U.S. Government Debt Selloff Continues, With 10-Year Yield at 17-Month High


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By Min Zeng

The government-bond market rout is deepening at the start of December following the biggest monthly selloff in seven years.

Higher oil prices and a solid U.S. manufacturing report Thursday fueled the latest episode of selling in bonds. The yield on the U.S. benchmark 10-year Treasury note closed at a 17-month high Thursday of 2.444%, compared with 2.365% Wednesday. Yields rise as bond prices fall.

"It has been a tough run for all global bond markets, but especially painful for the U.S." said Brian Edmonds, head of interest rates at Cantor Fitzgerald LP in New York.

The 10-year Treasury yield has soared by more than 1 percentage point from its record low set in July, a round trip that few investors and analysts had seen coming so soon. The selloff has been intensifying after the U.S. election in early November. Last month, it was up more than half of a percentage point, the most on a monthly basis since December 2009.

Investors are betting that the prospect of expansive fiscal and economic policy under the new U.S. administration would lead to stronger growth, higher inflation and potentially a faster pace of interest-rate increases by the Federal Reserve. This represents a big shift away from the notion of soft growth and low inflation that had sent investors piling into Treasury debt and sovereign bonds in other developed countries, pushing bond yields to historic lows this summer.

November's selloff alone wiped out more than $1 trillion from the global government bond universe, based on the changes of market value in Bloomberg Barclays indexes data.

A 3.3% price gain in the oil market extended Wednesday's rally after the Organization of the Petroleum Exporting Countries reached a deal to curb the continuing oil supply glut. Higher oil prices tend to boost inflation expectations, which chip away at bonds' fixed returns over time and is a big threat to long-term government bonds.

Meanwhile, the monthly U.S. manufacturing index Thursday boosted optimism toward the U.S. growth outlook, driving more investors to sell Treasury debt -- typically a haven when the economy falters.

The U.S. nonfarm payrolls report is due Friday, one of the most important monthly economic statistics. Traders say an upbeat report could fuel more selling in bonds. Economists expect the U.S. economy added 180,000 new jobs last month, up from a net gain of 161,000 in October.

Some of the world's large money managers have changed their view that yields would stay lower for longer.

"We are moving to a new regime in the bond market," said Nick Gartside, international chief investment officer of global fixed income at J.P. Morgan Asset Management, which had $1.8 trillion assets under management as of Sept. 30.

Mr. Gartside said he believes that Treasury bond yields had hit rock bottom in July following a 35-year span of lower yields. He said the 10-year yield would rise to 3% during 2017 -- a level where it had last traded in early 2014.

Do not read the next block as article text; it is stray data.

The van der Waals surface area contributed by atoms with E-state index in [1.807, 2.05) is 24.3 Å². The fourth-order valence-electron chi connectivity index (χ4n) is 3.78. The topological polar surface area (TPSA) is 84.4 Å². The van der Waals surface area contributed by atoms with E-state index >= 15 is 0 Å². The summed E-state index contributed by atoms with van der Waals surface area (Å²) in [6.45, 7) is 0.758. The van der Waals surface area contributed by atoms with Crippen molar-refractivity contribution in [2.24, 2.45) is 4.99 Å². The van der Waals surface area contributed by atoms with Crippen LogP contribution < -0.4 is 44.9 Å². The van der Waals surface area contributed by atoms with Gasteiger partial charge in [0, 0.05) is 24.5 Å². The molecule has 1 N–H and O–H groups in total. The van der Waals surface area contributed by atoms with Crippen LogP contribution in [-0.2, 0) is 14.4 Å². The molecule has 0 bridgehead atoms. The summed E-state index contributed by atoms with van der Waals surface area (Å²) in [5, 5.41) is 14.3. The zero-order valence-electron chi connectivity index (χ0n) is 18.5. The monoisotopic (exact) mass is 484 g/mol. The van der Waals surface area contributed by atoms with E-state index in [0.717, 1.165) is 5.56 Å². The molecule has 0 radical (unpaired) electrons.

Reflecting his yield expectation, he has cut his Treasury bondholdings recently and preferred corporate bonds. He said bonds sold by lower-rated corporate-debt issuers are attractive amid a brighter growth outlook.

Some investors believe bond yields have room to rise. They argue that higher Treasury yields are a healthy sign as it reflects a brighter assessment of the economy. The 10-year yield was less than half of the level where it had traded in 2007.

The sharp rise in yields reminds investors of the so-called taper tantrum episode in 2013, when worries over a cut in the Fed's bond-buying program rattled the bond market. Now, some investors are concerned that the bond rout may again spook investors and cause heavy outflows from bond funds. Analysts warn that this would generate further selling pressure in the bond market and lead to much higher yields from here.

U.S. bond mutual funds that target Treasury securities have suffered 11 consecutive weekly net outflows through Nov. 23 totaling $175.275 million, according to fund tracker Lipper. It is the longest losing streak since 2010.

So far the pace of redemption -- $16 million a week during this period -- is moderate. One week in November 2013, a weekly outflow surged above $300 million. For the year, the fund group has lured a net $1.779 billion inflow.

"The average retail investor will be slow to change direction in their mutual fund portfolios," said Tom Roseen, head of research services at Thomson Reuters Lipper. "Maybe the baby boomers will hold pat, fearing what some think to be an equity rally that is getting pretty long in the tooth and preferring bonds."

Bill Irving, portfolio manager at Fidelity Investments, which had $2.1 trillion assets under management at the end of October, said he scooped up Treasury debt from the selloff.

Mr. Irving said he is skeptical bond yields could rise sharply from here because that would rattle stocks and other riskier markets, tighten financial conditions and potentially drag down the growth momentum.

While higher yields shrink the value of outstanding bonds, they allow investors to invest new cash at more attractive yields. Higher yields are a boon to pension funds and insurance firms too. These institutional investors need high-grade long-maturity debt to match their long-term obligations. Traders say some have been buying long-term Treasury debt over the past week.

"Over the long haul, reinvesting at higher rates will boost your overall returns," said Gemma Wright-Casparius, senior portfolio manager of the fixed-income group at the Vanguard Group.

Write to Min Zeng at min.zeng@wsj.com


  (END) Dow Jones Newswires
  12-01-161550ET
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